2. Tell your doctor and pharmacist about all prescription and nonprescription medications, (vitamins, nutritional supplements, and herbal products) you are taking. Your doctor may need to change the doses of your medications or monitor you carefully for side effects.

  3. Tell your doctor if you have or have ever had kidney or liver disease.

  4. Tell your doctor if you become pregnant or if you are breastfeeding


What special dietary instructions should I follow?

  1. Continue your normal diet unless your doctor tells you otherwise.


What should I do if I forget a dose?

  1. Take the missed dose as soon as you remember it. However, if it is almost time for the next dose, skip the missed dose and continue your regular dosing schedule.

  2. Do not take a double dose to make up for a missed one.


What side effects can this medication cause?

You may experience the following side effects while taking Truvada:

  1. upset stomach

  2. headache

  3. vomiting

  4. loss of appetite


These side effects usually fade during the first month of taking Truvada for PrEP. Tell your doctor if any of these symptoms are severe or do not go away.

Truvada may cause other side effects. Some side effects can be serious. Call your doctor immediately if you have any unusual problems while taking this medication or if you have any of the following:

  1. fever or chills especially with

  2. sore throat, cough, rash or other signs of infection


How should I store Truvada in my home?

  1. You should keep Truvada in the container it came in, tightly closed, and out of reach of children.

  2. You must store it at room temperature and away from excessive heat and moisture.

  3. Throw away any medication that is outdated or no longer needed. Talk to your pharmacist about the proper disposal of your medication.


What should I do in case of emergency/overdose?

  1. In case of overdose, call your local poison control center at 1-800-222-1222. If the person has collapsed or is not breathing, call local emergency services at 911.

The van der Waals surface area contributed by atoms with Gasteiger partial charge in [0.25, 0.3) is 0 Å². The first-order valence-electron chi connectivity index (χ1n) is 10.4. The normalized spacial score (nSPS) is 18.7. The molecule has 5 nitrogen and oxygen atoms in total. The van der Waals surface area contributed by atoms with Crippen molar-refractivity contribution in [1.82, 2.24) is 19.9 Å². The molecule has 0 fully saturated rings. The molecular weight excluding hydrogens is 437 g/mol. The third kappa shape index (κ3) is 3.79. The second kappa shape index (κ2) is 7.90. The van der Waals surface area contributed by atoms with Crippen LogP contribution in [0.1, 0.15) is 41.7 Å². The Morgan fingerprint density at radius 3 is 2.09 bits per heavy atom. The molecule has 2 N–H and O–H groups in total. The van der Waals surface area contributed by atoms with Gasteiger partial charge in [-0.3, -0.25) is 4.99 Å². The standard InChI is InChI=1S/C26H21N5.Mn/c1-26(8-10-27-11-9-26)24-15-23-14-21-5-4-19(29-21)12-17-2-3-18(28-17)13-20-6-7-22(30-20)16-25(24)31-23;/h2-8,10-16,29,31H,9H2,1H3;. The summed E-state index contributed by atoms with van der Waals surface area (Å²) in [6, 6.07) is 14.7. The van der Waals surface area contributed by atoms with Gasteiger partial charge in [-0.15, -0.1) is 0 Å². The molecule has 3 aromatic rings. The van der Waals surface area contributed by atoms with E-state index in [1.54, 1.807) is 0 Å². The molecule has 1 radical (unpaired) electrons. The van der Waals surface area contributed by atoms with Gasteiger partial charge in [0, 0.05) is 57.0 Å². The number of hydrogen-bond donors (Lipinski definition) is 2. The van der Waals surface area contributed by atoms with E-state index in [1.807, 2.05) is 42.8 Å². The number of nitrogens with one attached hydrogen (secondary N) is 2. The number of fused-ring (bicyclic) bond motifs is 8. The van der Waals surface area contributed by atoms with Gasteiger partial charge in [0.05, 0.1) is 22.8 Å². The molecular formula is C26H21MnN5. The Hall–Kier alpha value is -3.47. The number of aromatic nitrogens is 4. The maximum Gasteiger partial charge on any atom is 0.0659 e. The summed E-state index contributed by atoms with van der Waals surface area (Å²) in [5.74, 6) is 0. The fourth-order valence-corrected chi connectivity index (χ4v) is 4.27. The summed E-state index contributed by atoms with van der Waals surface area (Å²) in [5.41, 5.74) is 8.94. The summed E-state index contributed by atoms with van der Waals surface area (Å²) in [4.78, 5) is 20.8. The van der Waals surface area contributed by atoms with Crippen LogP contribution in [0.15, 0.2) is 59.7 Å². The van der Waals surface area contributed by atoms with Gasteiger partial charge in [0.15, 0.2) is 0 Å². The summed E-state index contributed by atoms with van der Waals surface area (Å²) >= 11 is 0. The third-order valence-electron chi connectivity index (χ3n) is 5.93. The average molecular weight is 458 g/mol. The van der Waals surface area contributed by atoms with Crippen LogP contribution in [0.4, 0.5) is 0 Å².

What other information should I know?

  1. Do not let anyone else take your medication.

  2. Ask your pharmacist if you have any questions about refilling your prescription.

  3. Write a list of all of your prescription and over-the-counter medicines, as well as any vitamins, minerals, or other dietary supplements that you take.

  4. Bring your medication list with you each time you visit a doctor or if you are admitted to a hospital. Keep it with you always in case of emergencies.


PrEP CARE Clinic: It is recommended that clients discuss this and all medications with their personal provider.

The PrEP CARE Clinic has the limited purpose of a focused examination and if appropriate, provision of PrEP medication. Family Health Care staff provides services for the PrEP CARE Clinic clients which are limited to evaluation and review of physical, laboratory and historic data that pertains to the use of Pre-Exposure Prophylaxis of HIV and other preventive measures.  If any significant medical condition is uncovered during the course of the directed evaluation for use of Truvada to prevent HIV infection, the patient will be advised of the condition and recommended follow-up with their primary care provider. No other illnesses will be treated through the PrEP CARE Clinic which is for prophylaxis (prevention) only. Patients who prefer to change to Family Health Care for their primary care may make this request at the visit.






Post-Exposure Prophylaxis = PEP

To reduce the likelihood of HIV disease AFTER potential exposure to body fluids that may have HIV. 
PEP is provided for people who believe they have been exposed to HIV in the previous 72 hours. It is an important adjunct to help prevent acute infections and at the time of this writing, FHC is the ONLY community agency offering this treatment.

Click here for the CDC website information on PEP.

HIV Transmission Rates (likelihood of getting HIV from specific exposures)